Sail Slides & Slugs – How to choose correctly.

Yacht mast with sail and sail slides

Sail slides and slugs may not be the most exciting piece of equipment found on a sailboat. However, they are a very useful bit of kit and can make your life on board a vessel much easier. Sail slugs and slides are most commonly found on the luff or foot of a sail, yet they are also a popular choice for catamaran trampoline attachment points.

Why use a sail slide or slug?

So, you may be wondering why you would even bother with a sail slide or slug, especially when your mainsail has a perfectly good bolt rope. Well, there are a few reasons. Firstly, the slides and slugs offer a reduction of friction over a sail boltrope, this is because there is less material being inserted inside the mast track. This reduction in friction can make hoisting and lowering a sail much easier. Secondly, with a track stop installed the sail slides cannot exit the mast meaning it is possible to lower a sail single-handed and not have the sail fly away in the wind, it will also fold itself over the boom as it’s lowered. 

What is the difference between sail slide and slug?

Slug – Sail slugs feature a round or semicircle shape that is inserted into the track. This design allows for more articulation.

Internal Slide – A small “T” shape that is inserted inside the track. Slides are one of the more commonly used versions. The “T” offers an ability to suit a wider range of tracks as well as take a higher load.

External Slide – A wrap-around design and suitable for mounting on the outside of a track which is more commonly seen on older wooden masts.

A.358 Sail slug attached to sail with A.449 sail shackle

A.358 sail slug attached to sail with A.449 screw shackle.

Which should you use?

It all comes down to what mast track you have. If your boat currently has a sail with slides or slugs then it is recommended that you take the measurements from your existing hardware and compare it to what is available.

When selecting new slides or slugs you want to ensure there will be some wiggle room so that the slides cannot stick or create extra friction in the mast track. However, it is also important that there isn’t too much space, otherwise, the slide could escape from the track. You should measure the track of your mast with a ruler or measurement calliper to find out the distance between either side of the track opening and how much space there is inside the track.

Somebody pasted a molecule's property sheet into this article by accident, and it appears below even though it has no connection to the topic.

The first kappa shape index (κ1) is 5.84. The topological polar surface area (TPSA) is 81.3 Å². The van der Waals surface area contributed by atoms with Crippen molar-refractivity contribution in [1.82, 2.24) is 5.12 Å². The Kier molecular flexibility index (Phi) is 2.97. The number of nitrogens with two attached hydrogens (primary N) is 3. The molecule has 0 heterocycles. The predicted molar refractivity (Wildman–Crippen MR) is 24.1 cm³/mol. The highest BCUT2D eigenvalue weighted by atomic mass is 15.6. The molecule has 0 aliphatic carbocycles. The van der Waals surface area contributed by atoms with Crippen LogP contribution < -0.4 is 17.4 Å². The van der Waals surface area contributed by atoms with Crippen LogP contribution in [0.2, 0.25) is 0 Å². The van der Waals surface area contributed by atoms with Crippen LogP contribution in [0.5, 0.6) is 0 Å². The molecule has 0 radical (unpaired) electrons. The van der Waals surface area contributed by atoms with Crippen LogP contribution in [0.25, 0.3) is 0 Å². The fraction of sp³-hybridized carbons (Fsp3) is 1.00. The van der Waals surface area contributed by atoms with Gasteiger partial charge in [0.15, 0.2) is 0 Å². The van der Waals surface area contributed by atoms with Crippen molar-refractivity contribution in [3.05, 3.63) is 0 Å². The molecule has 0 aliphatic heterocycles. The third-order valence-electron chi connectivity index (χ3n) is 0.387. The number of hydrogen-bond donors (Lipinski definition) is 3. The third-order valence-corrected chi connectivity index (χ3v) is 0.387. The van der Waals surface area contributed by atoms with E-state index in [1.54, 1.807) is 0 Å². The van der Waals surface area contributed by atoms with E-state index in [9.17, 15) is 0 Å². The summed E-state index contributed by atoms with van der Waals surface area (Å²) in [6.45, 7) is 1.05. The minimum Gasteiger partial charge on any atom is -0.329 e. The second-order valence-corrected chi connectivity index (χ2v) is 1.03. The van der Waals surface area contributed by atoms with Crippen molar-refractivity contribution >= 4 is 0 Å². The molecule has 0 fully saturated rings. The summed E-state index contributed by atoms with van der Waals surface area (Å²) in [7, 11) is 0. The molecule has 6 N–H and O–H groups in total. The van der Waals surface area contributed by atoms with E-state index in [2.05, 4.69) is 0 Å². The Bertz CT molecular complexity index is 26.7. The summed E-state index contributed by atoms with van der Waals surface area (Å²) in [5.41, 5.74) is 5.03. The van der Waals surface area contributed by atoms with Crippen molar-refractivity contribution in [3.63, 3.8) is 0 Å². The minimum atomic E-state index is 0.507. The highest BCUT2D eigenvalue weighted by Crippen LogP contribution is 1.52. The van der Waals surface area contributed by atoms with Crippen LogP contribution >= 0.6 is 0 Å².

A.558DW sail slide attached with A.749 snap on shackle.

A.558DW sail slide attached with A.749 snap on shackle.

Installation of sail slides and slugs.

Once you have chosen the slide or slug and have checked it against your mast track to see if it fits correctly, you will then need to consider how to attach it to the sail.

Sail Shackle – The nylon sail shackle is the cheapest and easiest option for attaching the slide to the sail. Sail shackles are available in a variety of sizes, so it’s important to check they will fit around both the slide and the eyelet in the sail. Offered with either a screw together or snap-on attachment.  

Metal Shackle – The strongest option which also has the most choice. However, a metal shackle can bash against the mast when a sail is flogging, which can damage the mast.

Webbing – The recommended option from sailmakers as it gives the nicest finish as well as proving the most forgiving for the sail. This choice is the most labour intensive and will require a sailmaker or experienced seamstress to install the slide or slug.

A..90 sail slide attached with webbing.

A..90 sail slide attached with webbing.

Should you require any further details on any of the pieces of hardware mentioned above, then please look at the individual product pages where you can find a detailed product drawing, just click the PDF logo below the main product image. The Allen sales team is also happy to help and answer any further question.

Once you have chosen and installed the correct sail slide or slug, it’s time to get on the water and reap the rewards of hoisting and lowering the sail with ease.

Happy sailing!

View sail slides.

View sail shackles. 

View other sailmakers hardware.